Zane: Yes, it’s really dependent on the organization, really dependent on the technology that we’re talking about the end-user. Real estate technology and real estate, as we’ve touched on is just such a broad space but within each of those different subcategories, there’s going to be a lot of supply and demand divergences.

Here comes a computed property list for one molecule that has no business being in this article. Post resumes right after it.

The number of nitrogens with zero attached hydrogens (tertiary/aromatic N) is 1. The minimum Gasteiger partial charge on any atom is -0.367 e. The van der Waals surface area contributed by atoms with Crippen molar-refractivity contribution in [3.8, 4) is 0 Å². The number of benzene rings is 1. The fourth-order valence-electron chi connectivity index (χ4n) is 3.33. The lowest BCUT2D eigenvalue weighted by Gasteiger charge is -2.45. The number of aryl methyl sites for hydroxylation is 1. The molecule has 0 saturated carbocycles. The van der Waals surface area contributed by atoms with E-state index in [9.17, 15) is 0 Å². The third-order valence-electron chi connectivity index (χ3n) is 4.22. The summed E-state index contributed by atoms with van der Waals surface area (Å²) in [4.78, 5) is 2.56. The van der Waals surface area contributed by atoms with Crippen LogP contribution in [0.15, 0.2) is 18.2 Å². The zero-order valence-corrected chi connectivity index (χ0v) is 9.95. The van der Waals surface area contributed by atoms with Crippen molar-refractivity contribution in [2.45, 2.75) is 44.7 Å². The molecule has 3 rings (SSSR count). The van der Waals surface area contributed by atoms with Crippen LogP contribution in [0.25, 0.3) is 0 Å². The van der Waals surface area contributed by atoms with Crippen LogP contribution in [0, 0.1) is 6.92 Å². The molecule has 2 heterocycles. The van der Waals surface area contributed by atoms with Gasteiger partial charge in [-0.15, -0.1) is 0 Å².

I think on the commercial side, some of the more interesting start-ups that are seeing success will be in the property management and tenant engagement data analytics side, where you have some more sophisticated institutional-quality investment managers working for real estate investment firms that are looking for new tools to help them manage properties better or to find their next property, or to help them fill in occupancy for opportunistically invested assets. There’s some incumbents in the space that are publicly traded, in that front of AppFolio comes to mind as one that’s pretty interesting on the property management, lease management space. Then there’s CoStar and CoreLogic, which, interestingly enough, had announced a merger, or at least they were in talks in a merger, but they’ve recently called that off. Those two are on the data analytics front and helping on the commercial transaction side find properties and data points on various assets within their data sets.